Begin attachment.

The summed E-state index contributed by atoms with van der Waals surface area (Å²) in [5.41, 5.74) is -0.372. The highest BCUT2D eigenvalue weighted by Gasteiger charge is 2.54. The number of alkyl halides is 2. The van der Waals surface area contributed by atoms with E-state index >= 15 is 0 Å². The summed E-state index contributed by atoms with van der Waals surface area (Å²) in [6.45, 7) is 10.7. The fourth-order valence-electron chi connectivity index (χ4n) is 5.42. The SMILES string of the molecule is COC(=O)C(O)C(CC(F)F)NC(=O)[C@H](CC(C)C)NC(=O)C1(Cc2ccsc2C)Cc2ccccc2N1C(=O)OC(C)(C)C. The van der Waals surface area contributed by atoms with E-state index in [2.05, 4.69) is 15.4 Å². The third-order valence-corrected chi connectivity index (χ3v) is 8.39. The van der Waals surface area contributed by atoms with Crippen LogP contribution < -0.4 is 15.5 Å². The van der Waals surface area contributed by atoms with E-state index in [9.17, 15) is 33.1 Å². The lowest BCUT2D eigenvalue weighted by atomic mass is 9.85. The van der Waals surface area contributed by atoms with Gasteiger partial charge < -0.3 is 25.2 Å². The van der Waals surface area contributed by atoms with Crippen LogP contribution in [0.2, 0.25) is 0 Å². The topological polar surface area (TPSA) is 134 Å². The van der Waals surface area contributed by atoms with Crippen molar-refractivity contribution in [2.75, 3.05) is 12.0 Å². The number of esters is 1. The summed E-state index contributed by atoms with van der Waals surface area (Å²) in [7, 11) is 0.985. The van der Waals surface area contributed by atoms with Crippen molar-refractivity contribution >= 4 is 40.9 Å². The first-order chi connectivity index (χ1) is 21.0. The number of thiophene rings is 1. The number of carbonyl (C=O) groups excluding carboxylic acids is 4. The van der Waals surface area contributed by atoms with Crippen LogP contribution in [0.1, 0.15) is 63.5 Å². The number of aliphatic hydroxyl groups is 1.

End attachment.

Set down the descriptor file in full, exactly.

The summed E-state index contributed by atoms with van der Waals surface area (Å²) in [5.41, 5.74) is -0.372. The highest BCUT2D eigenvalue weighted by Gasteiger charge is 2.54. The number of alkyl halides is 2. The van der Waals surface area contributed by atoms with E-state index >= 15 is 0 Å². The summed E-state index contributed by atoms with van der Waals surface area (Å²) in [6.45, 7) is 10.7. The fourth-order valence-electron chi connectivity index (χ4n) is 5.42. The SMILES string of the molecule is COC(=O)C(O)C(CC(F)F)NC(=O)[C@H](CC(C)C)NC(=O)C1(Cc2ccsc2C)Cc2ccccc2N1C(=O)OC(C)(C)C. The van der Waals surface area contributed by atoms with E-state index in [2.05, 4.69) is 15.4 Å². The third-order valence-corrected chi connectivity index (χ3v) is 8.39. The van der Waals surface area contributed by atoms with Crippen LogP contribution < -0.4 is 15.5 Å². The van der Waals surface area contributed by atoms with E-state index in [9.17, 15) is 33.1 Å². The lowest BCUT2D eigenvalue weighted by atomic mass is 9.85. The van der Waals surface area contributed by atoms with Gasteiger partial charge < -0.3 is 25.2 Å². The van der Waals surface area contributed by atoms with Crippen LogP contribution in [0.2, 0.25) is 0 Å². The topological polar surface area (TPSA) is 134 Å². The van der Waals surface area contributed by atoms with Crippen molar-refractivity contribution in [2.75, 3.05) is 12.0 Å². The number of esters is 1. The summed E-state index contributed by atoms with van der Waals surface area (Å²) in [7, 11) is 0.985. The van der Waals surface area contributed by atoms with Crippen molar-refractivity contribution >= 4 is 40.9 Å². The first-order chi connectivity index (χ1) is 21.0. The number of thiophene rings is 1. The number of carbonyl (C=O) groups excluding carboxylic acids is 4. The van der Waals surface area contributed by atoms with Crippen LogP contribution in [0.1, 0.15) is 63.5 Å². The number of aliphatic hydroxyl groups is 1.